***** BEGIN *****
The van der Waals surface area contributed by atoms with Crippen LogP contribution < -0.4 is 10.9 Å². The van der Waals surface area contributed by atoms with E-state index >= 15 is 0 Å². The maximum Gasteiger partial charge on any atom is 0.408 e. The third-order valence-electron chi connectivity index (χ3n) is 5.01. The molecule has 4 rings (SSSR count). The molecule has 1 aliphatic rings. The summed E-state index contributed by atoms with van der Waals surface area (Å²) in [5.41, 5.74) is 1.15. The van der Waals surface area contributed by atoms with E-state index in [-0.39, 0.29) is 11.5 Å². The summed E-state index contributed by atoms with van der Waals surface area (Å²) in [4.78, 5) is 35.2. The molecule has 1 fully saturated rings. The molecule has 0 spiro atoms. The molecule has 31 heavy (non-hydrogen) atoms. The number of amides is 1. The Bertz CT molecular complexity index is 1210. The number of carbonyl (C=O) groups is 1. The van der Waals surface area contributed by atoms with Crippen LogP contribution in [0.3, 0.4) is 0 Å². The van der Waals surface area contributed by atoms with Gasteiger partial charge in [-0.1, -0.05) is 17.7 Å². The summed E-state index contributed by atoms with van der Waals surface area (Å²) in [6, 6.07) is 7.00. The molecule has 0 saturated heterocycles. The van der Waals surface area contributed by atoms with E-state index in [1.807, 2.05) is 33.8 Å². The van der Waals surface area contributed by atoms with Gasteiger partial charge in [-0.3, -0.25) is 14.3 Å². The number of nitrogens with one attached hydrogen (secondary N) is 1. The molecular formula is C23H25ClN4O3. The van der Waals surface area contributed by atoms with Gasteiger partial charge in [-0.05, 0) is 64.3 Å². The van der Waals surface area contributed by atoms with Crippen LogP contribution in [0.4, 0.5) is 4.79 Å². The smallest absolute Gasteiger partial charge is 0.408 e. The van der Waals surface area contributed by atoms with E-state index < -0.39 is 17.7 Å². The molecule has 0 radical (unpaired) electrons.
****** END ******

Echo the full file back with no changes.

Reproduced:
The van der Waals surface area contributed by atoms with Crippen LogP contribution < -0.4 is 10.9 Å². The van der Waals surface area contributed by atoms with E-state index >= 15 is 0 Å². The maximum Gasteiger partial charge on any atom is 0.408 e. The third-order valence-electron chi connectivity index (χ3n) is 5.01. The molecule has 4 rings (SSSR count). The molecule has 1 aliphatic rings. The summed E-state index contributed by atoms with van der Waals surface area (Å²) in [5.41, 5.74) is 1.15. The van der Waals surface area contributed by atoms with E-state index in [-0.39, 0.29) is 11.5 Å². The summed E-state index contributed by atoms with van der Waals surface area (Å²) in [4.78, 5) is 35.2. The molecule has 1 fully saturated rings. The molecule has 0 spiro atoms. The molecule has 31 heavy (non-hydrogen) atoms. The number of amides is 1. The Bertz CT molecular complexity index is 1210. The number of carbonyl (C=O) groups is 1. The van der Waals surface area contributed by atoms with Crippen LogP contribution in [0.3, 0.4) is 0 Å². The van der Waals surface area contributed by atoms with Gasteiger partial charge in [-0.1, -0.05) is 17.7 Å². The summed E-state index contributed by atoms with van der Waals surface area (Å²) in [6, 6.07) is 7.00. The molecule has 0 saturated heterocycles. The van der Waals surface area contributed by atoms with E-state index in [1.807, 2.05) is 33.8 Å². The van der Waals surface area contributed by atoms with Gasteiger partial charge in [-0.3, -0.25) is 14.3 Å². The number of nitrogens with one attached hydrogen (secondary N) is 1. The molecular formula is C23H25ClN4O3. The van der Waals surface area contributed by atoms with Gasteiger partial charge in [-0.05, 0) is 64.3 Å². The van der Waals surface area contributed by atoms with Crippen LogP contribution in [0.4, 0.5) is 4.79 Å². The smallest absolute Gasteiger partial charge is 0.408 e. The van der Waals surface area contributed by atoms with E-state index < -0.39 is 17.7 Å². The molecule has 0 radical (unpaired) electrons.